The BBC aims to boost uptake of DAB radio by launching a new service that it hopes major smartphone manufacturers will adopt in their new handsets.
Partnering with the government and a coalition of radio broadcasters, the BBC aims to woo device makers such as Samsung and Apple to include DAB hardware in their new phones.
As sales of DAB devices continue to decline, the BBC hopes that its new project will boost digital radio listening figures, bringing the service to a broader audience via smartphones.
The hybrid software that the broadcaster is working on combines DAB, FM and Internet radio along with the advanced features of online streaming apps, including extra visual content.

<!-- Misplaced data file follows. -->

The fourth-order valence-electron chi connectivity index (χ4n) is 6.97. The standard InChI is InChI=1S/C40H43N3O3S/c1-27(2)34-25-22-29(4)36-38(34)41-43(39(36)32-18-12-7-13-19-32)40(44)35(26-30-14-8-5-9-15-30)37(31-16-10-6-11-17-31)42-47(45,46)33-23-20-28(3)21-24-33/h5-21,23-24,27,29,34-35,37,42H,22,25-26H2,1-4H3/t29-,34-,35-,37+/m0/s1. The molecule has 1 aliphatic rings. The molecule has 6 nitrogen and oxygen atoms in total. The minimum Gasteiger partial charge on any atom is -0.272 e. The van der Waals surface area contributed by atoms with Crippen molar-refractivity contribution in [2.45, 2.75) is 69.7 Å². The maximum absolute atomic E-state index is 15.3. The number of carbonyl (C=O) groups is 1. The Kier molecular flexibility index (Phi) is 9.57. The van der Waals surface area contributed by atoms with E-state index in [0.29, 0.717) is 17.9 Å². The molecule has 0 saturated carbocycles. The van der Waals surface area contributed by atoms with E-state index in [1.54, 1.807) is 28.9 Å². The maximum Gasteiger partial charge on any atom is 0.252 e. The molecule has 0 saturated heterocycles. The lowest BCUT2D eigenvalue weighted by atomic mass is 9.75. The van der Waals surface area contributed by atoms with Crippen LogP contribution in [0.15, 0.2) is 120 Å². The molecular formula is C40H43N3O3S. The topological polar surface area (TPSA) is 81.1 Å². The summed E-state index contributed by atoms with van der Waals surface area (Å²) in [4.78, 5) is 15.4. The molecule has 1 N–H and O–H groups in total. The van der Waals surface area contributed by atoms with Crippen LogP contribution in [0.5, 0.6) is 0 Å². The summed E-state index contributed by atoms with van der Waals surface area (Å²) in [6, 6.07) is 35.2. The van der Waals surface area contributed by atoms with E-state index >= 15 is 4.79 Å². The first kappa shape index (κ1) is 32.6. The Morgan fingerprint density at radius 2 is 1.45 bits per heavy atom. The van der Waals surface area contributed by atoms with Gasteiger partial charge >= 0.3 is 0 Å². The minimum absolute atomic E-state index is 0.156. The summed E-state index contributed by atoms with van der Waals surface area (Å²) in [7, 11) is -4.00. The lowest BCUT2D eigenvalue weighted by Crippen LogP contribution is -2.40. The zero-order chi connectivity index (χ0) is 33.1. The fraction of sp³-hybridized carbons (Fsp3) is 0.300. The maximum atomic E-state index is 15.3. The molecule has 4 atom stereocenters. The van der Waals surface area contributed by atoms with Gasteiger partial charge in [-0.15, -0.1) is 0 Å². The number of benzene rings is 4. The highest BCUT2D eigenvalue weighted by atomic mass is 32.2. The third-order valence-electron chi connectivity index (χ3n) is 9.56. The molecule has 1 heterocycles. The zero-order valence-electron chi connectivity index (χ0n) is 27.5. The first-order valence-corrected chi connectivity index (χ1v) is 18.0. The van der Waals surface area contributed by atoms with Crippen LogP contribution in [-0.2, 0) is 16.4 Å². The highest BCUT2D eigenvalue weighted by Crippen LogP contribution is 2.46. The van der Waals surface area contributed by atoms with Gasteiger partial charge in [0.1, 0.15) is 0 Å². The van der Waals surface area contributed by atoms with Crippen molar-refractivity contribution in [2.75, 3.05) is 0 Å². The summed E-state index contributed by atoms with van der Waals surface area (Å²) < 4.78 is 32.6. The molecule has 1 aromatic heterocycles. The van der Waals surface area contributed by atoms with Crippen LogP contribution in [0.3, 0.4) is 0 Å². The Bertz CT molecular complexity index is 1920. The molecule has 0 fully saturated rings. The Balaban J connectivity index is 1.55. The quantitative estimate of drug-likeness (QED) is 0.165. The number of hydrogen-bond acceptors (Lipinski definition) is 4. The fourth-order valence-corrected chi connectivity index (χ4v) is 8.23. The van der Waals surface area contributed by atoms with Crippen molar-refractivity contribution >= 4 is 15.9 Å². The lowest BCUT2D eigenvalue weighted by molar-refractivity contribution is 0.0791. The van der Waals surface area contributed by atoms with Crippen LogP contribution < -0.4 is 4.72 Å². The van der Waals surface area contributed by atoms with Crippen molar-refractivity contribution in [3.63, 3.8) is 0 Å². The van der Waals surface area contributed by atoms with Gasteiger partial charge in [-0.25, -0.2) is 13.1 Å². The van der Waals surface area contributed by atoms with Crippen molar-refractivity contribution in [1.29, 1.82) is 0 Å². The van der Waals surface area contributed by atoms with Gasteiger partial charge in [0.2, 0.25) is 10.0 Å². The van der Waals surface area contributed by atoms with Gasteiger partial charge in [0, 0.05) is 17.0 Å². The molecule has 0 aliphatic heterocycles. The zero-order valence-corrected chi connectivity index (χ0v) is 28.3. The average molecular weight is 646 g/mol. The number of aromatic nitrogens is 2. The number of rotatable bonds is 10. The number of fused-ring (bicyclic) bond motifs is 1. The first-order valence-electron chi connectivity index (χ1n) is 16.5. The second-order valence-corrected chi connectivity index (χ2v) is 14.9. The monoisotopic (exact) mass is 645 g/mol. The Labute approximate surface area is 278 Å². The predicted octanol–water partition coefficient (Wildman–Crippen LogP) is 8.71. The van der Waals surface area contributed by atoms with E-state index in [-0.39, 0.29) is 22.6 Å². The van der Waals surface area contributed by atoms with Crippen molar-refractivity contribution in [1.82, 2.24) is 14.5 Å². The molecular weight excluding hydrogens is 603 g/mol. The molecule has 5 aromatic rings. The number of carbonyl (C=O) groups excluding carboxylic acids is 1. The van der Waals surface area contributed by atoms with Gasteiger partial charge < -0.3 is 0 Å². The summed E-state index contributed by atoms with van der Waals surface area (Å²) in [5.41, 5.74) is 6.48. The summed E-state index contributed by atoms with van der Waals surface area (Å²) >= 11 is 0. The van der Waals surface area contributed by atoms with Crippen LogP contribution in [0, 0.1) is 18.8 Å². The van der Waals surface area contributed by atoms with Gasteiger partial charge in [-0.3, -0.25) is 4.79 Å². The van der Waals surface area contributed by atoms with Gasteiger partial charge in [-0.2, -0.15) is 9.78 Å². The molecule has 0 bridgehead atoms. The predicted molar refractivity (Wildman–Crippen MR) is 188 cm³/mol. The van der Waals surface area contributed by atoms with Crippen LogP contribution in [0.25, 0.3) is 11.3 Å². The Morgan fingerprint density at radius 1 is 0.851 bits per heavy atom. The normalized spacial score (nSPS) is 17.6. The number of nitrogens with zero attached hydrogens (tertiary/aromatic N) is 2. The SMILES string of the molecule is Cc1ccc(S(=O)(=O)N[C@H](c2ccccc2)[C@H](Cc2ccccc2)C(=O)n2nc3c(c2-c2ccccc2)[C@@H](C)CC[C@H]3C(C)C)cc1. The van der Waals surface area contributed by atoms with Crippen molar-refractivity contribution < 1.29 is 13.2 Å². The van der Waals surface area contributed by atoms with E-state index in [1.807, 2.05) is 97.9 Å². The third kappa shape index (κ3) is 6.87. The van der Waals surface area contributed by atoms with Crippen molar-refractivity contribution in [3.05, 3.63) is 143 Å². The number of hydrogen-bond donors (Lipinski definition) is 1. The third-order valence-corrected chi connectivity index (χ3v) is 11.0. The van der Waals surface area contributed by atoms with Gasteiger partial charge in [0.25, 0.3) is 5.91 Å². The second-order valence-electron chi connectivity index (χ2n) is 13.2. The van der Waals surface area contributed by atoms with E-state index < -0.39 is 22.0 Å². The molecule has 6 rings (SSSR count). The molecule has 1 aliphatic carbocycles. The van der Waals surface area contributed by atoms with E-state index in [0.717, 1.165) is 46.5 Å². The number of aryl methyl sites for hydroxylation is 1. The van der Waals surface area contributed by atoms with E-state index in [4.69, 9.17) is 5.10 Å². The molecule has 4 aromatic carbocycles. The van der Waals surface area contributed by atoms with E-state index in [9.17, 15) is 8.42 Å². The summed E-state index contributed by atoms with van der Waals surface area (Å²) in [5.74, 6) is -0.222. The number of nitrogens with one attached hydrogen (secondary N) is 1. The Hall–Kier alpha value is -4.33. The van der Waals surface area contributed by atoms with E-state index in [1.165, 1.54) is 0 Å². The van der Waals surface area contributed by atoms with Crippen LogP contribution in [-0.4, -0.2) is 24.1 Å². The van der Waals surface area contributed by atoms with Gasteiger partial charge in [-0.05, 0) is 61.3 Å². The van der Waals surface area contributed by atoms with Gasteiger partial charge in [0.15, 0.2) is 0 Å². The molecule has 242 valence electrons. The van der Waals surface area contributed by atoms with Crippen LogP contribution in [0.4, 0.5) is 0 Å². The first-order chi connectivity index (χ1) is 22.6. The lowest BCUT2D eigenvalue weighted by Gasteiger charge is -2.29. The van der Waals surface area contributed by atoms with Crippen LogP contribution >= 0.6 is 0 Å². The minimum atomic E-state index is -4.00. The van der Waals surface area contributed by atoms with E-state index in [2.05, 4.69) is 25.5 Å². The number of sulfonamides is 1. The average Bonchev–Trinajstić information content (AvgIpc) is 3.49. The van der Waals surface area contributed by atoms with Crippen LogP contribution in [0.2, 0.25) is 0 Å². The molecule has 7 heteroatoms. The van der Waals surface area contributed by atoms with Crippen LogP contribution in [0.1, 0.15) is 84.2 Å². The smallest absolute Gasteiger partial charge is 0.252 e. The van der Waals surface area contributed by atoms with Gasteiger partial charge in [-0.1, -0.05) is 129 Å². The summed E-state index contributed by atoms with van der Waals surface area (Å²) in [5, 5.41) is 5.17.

The government’s Communications Minister Ed Vaizey is holding a meeting in Salford today in order to further promote the project among radio executives.
Despite DAB radios going on sale 15 years ago, digital broadcasts account for just a third of listening figures. Overall, broadcast radio remains extremely resilient with 90% of adults tuning in every week, according to Ofcom. Consequently, the government was forced to cancel plans to completely tune out FM transmitters last year.
BBC hopes that its push into the smartphone arena will increase the popularity of DAB among the crucial younger audience demographic. Evidence shows that the boom in smartphone sales is causing users to navigate away from radio toward music streaming services and other multimedia, such as apps and games. A recent study found that on average 15-24 year olds listen to 13% less radio than they did in 2008.
The ‘Universal Smartphone Radio Project’ as the BBC has termed it is also being backed by commercial radio broadcasters from the UK, America and Australia.